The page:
Some shows cannot be said to be enjoyable in the sense that they are not “fun” to watch. They are however deeply satisfying in the sense that you watched something important. This is what watching Midnight Mass was like. It’s one of those deeply serious shows about a not particularly serious subject: vampires. You would think that most of the points about vampirism in fiction have been made, and this is probably true, but I liked the clash of vampirism against religion, something which I haven’t seen in a while regarding the topic. Most of the time vampire movies and shows avoid talking about religion except in a joking manner.
The show is a slow burn, but once it gets going it’s quite harrowing to watch. The vampires are pretty brutal creatures, which is jarring after you’ve gotten to know them as people first. The situation is complicated by the fact that most of the town is Christian but not all of it. The sheriff and his son are Muslim, and I just thought this was an interesting contrast between different religious ideologies, as the two of them get firmly caught up in the madness that ocurrs.
In MM, a pastor goes into the desert and encounters a vampire, which he then transports to a small town in America, claiming the creature to be an Angel that can offer everlasting life if one accepts communion from it. Needless to say, the whole thing is a disaster, culminating in the destruction of the entire town. The situation was not helped by the greed, hypocrisy, and gatekeeping of some of the town’s residents, although I’m still uncertain if the town’s pastor was simply mistaken in believing what he encountered was an Angel, or if that was something he wanted to believe, for his own selfish ends. I was satisfied with the end of the series, which leaves itself open for more sequels.
Ashin of the North
This is another show that’s harrowing to watch. It’s a prequel to the Korean zombie series, Kingdom. I reviewed this in an earlier post and talked about how I didn’t completely understand the political situation that created the zombie apocalypse in the first series, and how a thoughtful Korean lady on Tumblr came to my rescue to explain it to me.
It all comes down to the disenchantment and revenge of one woman, Ashin, who introduces the catalyst for the zombie disease (a small purple flower) into the wider population of Korea during the Joseon era. I am here for how the stories about zombies and vampires are branching out from the usual tropes of the genre, as this is the only historical zombie television series I can think of, set in Korea.
I remember dithering for some time about whether or not I was going to watch it despite that I was excited about its existence. It’s a bit much to say I’m glad I watched it because it was depressing, and occasionally infuriating, and/or confusing, but it was worth watching.
Of all the shows I watched on Disney Plus, I can definitely say that The Mandolorian was the delight of all of them! Now season two aired in 2020, but I didn’t get around to really watching the last few episodes until January and February of 2021. The series was just so much fun, and fully immersed me in the Star Wars universe, with plenty of wild characters, action scenes, just enough depth of plot and character to make things intriguing. There’s not one bad episode in the two seasons really, although there are some slow ones.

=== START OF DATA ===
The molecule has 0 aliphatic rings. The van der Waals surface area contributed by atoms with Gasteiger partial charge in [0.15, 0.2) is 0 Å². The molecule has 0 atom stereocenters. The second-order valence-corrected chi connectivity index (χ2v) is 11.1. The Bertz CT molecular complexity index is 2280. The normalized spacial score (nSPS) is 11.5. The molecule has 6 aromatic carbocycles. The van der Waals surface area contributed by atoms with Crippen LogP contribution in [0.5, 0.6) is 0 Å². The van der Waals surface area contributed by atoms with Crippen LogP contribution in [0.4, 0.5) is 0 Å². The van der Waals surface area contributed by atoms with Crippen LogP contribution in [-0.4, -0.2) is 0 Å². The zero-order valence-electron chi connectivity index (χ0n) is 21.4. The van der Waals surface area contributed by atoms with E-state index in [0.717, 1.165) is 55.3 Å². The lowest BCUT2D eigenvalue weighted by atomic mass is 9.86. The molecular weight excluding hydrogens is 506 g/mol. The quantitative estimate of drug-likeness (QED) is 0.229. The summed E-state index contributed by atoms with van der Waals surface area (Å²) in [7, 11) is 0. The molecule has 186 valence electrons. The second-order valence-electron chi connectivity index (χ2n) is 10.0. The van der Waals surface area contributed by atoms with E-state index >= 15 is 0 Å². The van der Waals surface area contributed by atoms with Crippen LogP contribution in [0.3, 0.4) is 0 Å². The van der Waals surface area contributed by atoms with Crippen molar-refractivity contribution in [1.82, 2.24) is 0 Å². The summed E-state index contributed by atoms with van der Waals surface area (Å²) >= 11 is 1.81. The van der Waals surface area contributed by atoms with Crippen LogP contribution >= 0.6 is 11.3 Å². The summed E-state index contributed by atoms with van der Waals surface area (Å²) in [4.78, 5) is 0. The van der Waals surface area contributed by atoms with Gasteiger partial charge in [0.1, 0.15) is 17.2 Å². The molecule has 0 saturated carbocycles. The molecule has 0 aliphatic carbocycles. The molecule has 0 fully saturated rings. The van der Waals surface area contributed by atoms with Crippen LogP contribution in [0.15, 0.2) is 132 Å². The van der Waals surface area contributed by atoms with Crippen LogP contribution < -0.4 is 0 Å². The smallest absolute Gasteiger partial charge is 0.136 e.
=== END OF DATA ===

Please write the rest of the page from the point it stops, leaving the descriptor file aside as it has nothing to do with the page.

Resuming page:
Of course, the stand-out character was Baby Yoda (Grogu) who became a huge meme the year before, and a few of my favorite actors showed up too, like Carl Weathers, Mark Hamill, Rosario Dawson, and Ming-Na Wen, and hopefully I will get to see more of these characters in future Star Wars series.
This one was mostly enjoyable. I liked many of the episodes. I especially enjoyed seeing Peggy as Captain Britain, along with Doctor Strange’s dark side. There is set to be a second season so I hope to see a continuation of Black Widow’s story, along with Captain Britain. And I hope to see more of evil Doctor Strange in the sequel relating this Summer.
I didn’t particularly care for the episode with the zombies, even though I thought I might, because, like the comic books the idea is based on, it was really depressing. I remember being initially excited about the idea of Marvel Zombies, but the stories turned out to be bleak and uninteresting, and I wasn’t in the mood to read them, just like I was not in the mood to watch the episode.
The most bittersweet episode, of course, was the one that starred Chadwick Boseman as his last role as Black Panther. What if Black Panther became Star Lord. I kind of dismissed the episode as being a bit of fluff, but it turned out to be okay and I didn’t really reckon with how much I’d be emotionally affected by Chadwick’s appearance.
This is one of the MCU series that got the ending right. It just felt good, and it was satisfying, and I hope to see more of Jeffrey Wright’s Watcher in the next season, because that was a great plot hanger and I just liked him. Overall, this series was fun though and I’m looking forward to a second season.